Iran delivers weapon systems to Venezuela

By Arie Egozi

Iran continues to supply its military systems to Venezuela, and this creates grave concerns in South America. The Iranian defence industry is using "straw" companies, some in Europe, to obtain dual-use components used in their locally manufactured military systems. During a naval parade in Venezuela on July 24, 2023, Iranian-made Zolfaghar-class missile boats armed with Nasr-1 anti-ship missiles were observed participating.

Iran and Venezuela have been strengthening their defence relations in recent years. In a recent interview with the Iranian Tasnim news agency, Brigadier General Mohammad Reza Ashtiani described Venezuela as a great nation in a sensitive region with which Iran has maintained close relations at the presidential level for years. The Iranian Defence Ministry coordinates plans to provide Venezuela with various domestic capabilities, particularly in the security and defence spheres.

Regarding the export of Iranian arms to Venezuela, the minister mentioned that there are no restrictions on providing military equipment to other countries. Iran is in contact with all nations and will aid any country committed to protecting international interests, security, and peace.



In June 2022, the presidents of Iran and Venezuela signed a 20-year partnership agreement in Tehran to promote cooperation in various fields. During a meeting in Caracas in February 2023, the Venezuelan president and the Iranian foreign minister emphasized the need to safeguard their national interests.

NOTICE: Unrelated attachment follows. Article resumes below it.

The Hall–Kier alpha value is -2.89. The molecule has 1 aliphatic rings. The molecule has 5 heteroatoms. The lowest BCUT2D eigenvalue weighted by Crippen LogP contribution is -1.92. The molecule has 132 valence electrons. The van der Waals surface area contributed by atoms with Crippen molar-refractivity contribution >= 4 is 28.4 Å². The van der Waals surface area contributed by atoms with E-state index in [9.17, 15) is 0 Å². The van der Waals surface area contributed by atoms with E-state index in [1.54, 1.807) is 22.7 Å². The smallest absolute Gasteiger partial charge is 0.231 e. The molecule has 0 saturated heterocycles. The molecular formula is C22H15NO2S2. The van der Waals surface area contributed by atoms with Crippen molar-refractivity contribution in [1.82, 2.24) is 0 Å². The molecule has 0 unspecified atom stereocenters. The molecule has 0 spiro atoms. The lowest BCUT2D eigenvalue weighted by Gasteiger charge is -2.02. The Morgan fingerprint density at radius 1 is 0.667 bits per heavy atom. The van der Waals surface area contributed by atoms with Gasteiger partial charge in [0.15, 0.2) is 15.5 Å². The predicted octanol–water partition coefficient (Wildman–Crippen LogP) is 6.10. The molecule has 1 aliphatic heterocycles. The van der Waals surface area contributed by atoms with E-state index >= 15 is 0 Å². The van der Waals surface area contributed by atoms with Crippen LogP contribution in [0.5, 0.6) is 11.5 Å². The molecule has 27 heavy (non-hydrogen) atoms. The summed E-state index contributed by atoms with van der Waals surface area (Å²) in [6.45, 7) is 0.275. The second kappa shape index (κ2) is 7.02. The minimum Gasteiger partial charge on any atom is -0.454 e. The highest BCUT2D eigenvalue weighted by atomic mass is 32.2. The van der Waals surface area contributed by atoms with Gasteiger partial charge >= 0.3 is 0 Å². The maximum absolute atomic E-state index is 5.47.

Iran is using Venezuela as its front base in South America, potentially intending to target American interests if the Vienna talks for a new nuclear deal fail, and sanctions continue. Shipments of weapon systems, mainly armed UAVs, from Iran to Venezuela have increased, leading Israeli and American intelligence organizations to closely monitor this activity.

Prof. Uzi Rabi, a senior Israeli expert on Iran, believes that the export of armed UAVs and drones from Iran to Venezuela serves as a means of financing Hezbollah, Iran’s main proxy. The dire situation in Venezuela provides Iran with an opportunity to gain a foothold in Latin America and facilitate the transfer of funds to Hezbollah.


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According to research from the Israeli Alma research and education center, Venezuela is considered a close ally of Iran in the United States’ “backyard,” and the Iranian leadership views it as part of the radical Shiite axis. The Iranian UAV manufacturing industry remains unaffected by international sanctions, as many of its components are standard shelf components easily purchased online. These components are acquired through procurement agents living in Western countries and sent to representatives of the radical Shiite axis via Iran’s diplomatic postal platform.

Israeli and American intelligence closely monitor Iran’s export efforts to gain early warning of potential threats based on the use of armed drones.



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